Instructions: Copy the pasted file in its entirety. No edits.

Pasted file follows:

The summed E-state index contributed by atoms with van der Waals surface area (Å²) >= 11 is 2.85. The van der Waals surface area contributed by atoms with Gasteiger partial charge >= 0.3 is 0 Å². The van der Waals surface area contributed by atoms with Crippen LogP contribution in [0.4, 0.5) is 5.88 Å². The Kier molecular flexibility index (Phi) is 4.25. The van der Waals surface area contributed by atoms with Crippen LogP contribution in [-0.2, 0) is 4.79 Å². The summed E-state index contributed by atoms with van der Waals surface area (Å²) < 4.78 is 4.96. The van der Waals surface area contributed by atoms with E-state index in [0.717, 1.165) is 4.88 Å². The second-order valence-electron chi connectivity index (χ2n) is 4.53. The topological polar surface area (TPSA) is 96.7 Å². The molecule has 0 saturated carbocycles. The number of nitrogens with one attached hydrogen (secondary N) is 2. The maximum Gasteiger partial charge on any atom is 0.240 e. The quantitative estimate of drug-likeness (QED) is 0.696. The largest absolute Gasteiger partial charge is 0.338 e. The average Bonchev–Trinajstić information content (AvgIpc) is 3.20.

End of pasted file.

The summed E-state index contributed by atoms with van der Waals surface area (Å²) >= 11 is 2.85. The van der Waals surface area contributed by atoms with Gasteiger partial charge >= 0.3 is 0 Å². The van der Waals surface area contributed by atoms with Crippen LogP contribution in [0.4, 0.5) is 5.88 Å². The Kier molecular flexibility index (Phi) is 4.25. The van der Waals surface area contributed by atoms with Crippen LogP contribution in [-0.2, 0) is 4.79 Å². The summed E-state index contributed by atoms with van der Waals surface area (Å²) < 4.78 is 4.96. The van der Waals surface area contributed by atoms with E-state index in [0.717, 1.165) is 4.88 Å². The second-order valence-electron chi connectivity index (χ2n) is 4.53. The topological polar surface area (TPSA) is 96.7 Å². The molecule has 0 saturated carbocycles. The number of nitrogens with one attached hydrogen (secondary N) is 2. The maximum Gasteiger partial charge on any atom is 0.240 e. The quantitative estimate of drug-likeness (QED) is 0.696. The largest absolute Gasteiger partial charge is 0.338 e. The average Bonchev–Trinajstić information content (AvgIpc) is 3.20.